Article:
Review: Thérèse Raquin by Émile Zola

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I wrote a post about how to read Classics, and a reader, Clara Bennet, recommended this little one! Did I like it as much as she hoped?

Therese Raquin is a clinically observed, sinister tale of adultery and murder among the lower orders in nineteenth-century Paris. Zola’s dispassionate dissection of the motivations of his characters, mere `human beasts’ who kill in order to satisfy their lust, is much more than an atmospheric Second Empire period-piece. Many readers were scandalized by an approach to character-drawing which seemed to undermine not only the moral values of a deeply conservative society, but also the whole code of psychological description on which the realist novel was based. Together with the important `Preface to the Second Edition’ in which Zola defended himself against charges of immorality, Therese Raquin stands as a key early manifesto of the French Naturalist movement, of which Zola was the founding father. Even today, this novel has lost none of its power to shock.

I mean, reading that synopsis, how can I not want to read this?!

I got the Oxford World Classics edition, which are my favourite editions for classics. They explain context and if there are words and sayings that aren’t used anymore today, it will explain that in the back of the book. I didn’t need this though, because it was highly accessabel and the language was really easy.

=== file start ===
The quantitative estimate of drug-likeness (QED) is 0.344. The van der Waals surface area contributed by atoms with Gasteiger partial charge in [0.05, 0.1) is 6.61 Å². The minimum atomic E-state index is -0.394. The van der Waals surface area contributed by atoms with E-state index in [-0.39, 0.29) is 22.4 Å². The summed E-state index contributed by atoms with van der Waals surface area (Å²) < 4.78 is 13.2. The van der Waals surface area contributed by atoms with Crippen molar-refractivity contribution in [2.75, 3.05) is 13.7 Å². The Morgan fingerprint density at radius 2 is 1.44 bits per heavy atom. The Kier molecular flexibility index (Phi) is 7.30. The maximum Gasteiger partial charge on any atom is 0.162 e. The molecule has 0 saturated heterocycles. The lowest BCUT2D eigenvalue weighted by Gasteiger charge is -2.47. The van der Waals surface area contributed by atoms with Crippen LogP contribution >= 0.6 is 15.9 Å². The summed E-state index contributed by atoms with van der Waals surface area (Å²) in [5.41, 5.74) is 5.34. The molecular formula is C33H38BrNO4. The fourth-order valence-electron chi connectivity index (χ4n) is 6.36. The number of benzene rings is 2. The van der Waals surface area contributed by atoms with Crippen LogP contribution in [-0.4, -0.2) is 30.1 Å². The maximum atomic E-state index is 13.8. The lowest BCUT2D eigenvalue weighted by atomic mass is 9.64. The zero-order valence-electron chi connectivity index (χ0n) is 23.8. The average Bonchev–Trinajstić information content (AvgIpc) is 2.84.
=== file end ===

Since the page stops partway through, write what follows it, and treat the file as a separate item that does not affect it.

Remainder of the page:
What I was most worried about, was if it would be too rude. I mean, I’m not a person that likes books with a heavy romance undertone. I don’t like reading about sex, I don’t like reading about love, I just don’t like it. I was quite worried about having sex scenes in this book, but I forgot this book was written in the Victorian era, so it isn’t a rude book by any means! If you are worried about this, you are pretty ok with this book!

Now unto the actual story. I really, really, really liked this! It was a bit slow, and it isn’t something like the other stuff I have read, it isn’t as “sensational” as the other Victorian novels I have read, but this is such an interesting book. I couldn’t put it down! It does get pretty graphic towards the murder (this isn’t a spoiler, I mean, it’s in the synopsis!), but that’s about it. It’s really interesting how Zola played with psychology in this book, when I finished it I put the book down and said: “Wow!” about a billion times and had to stare in to the abyss for a while before I could function again. It did give me a book hangover, so you know it’s a good book!

I totally recommend this book if you are into detectives but want to read something different for a change, but still in the murder genre. I loved it, and I’m really glad I read it! Have you read anything by Zola?

I gave this book 4 stars on Goodreads and you can get your edition here!

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